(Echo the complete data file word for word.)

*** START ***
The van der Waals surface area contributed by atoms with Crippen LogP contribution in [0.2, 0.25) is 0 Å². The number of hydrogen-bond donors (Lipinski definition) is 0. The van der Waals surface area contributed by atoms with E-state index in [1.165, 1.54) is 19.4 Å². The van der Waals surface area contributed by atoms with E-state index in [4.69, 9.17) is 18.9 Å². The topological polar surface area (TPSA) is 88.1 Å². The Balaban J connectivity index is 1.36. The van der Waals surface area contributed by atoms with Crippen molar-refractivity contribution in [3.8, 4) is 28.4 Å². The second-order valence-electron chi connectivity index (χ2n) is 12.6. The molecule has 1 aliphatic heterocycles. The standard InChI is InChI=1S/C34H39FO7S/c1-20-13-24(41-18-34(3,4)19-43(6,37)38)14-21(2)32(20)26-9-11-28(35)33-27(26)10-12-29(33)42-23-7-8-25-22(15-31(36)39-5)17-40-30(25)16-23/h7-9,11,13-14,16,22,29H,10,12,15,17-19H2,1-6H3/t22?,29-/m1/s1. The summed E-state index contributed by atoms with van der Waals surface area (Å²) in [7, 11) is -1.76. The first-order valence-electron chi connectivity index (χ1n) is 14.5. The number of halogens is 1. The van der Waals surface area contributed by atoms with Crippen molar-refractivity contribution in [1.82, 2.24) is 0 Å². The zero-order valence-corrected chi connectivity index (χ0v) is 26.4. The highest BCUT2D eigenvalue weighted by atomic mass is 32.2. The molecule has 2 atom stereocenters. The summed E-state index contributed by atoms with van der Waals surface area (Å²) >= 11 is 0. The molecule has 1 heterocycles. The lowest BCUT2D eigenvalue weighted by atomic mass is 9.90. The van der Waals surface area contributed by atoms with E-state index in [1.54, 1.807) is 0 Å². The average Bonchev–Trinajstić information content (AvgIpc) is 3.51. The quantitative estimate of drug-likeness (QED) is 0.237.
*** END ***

The van der Waals surface area contributed by atoms with Crippen LogP contribution in [0.2, 0.25) is 0 Å². The number of hydrogen-bond donors (Lipinski definition) is 0. The van der Waals surface area contributed by atoms with E-state index in [1.165, 1.54) is 19.4 Å². The van der Waals surface area contributed by atoms with E-state index in [4.69, 9.17) is 18.9 Å². The topological polar surface area (TPSA) is 88.1 Å². The Balaban J connectivity index is 1.36. The van der Waals surface area contributed by atoms with Crippen molar-refractivity contribution in [3.8, 4) is 28.4 Å². The second-order valence-electron chi connectivity index (χ2n) is 12.6. The molecule has 1 aliphatic heterocycles. The standard InChI is InChI=1S/C34H39FO7S/c1-20-13-24(41-18-34(3,4)19-43(6,37)38)14-21(2)32(20)26-9-11-28(35)33-27(26)10-12-29(33)42-23-7-8-25-22(15-31(36)39-5)17-40-30(25)16-23/h7-9,11,13-14,16,22,29H,10,12,15,17-19H2,1-6H3/t22?,29-/m1/s1. The summed E-state index contributed by atoms with van der Waals surface area (Å²) in [7, 11) is -1.76. The first-order valence-electron chi connectivity index (χ1n) is 14.5. The number of halogens is 1. The van der Waals surface area contributed by atoms with Crippen molar-refractivity contribution in [1.82, 2.24) is 0 Å². The zero-order valence-corrected chi connectivity index (χ0v) is 26.4. The highest BCUT2D eigenvalue weighted by atomic mass is 32.2. The molecule has 2 atom stereocenters. The summed E-state index contributed by atoms with van der Waals surface area (Å²) >= 11 is 0. The molecule has 1 heterocycles. The lowest BCUT2D eigenvalue weighted by atomic mass is 9.90. The van der Waals surface area contributed by atoms with E-state index in [1.54, 1.807) is 0 Å². The average Bonchev–Trinajstić information content (AvgIpc) is 3.51. The quantitative estimate of drug-likeness (QED) is 0.237.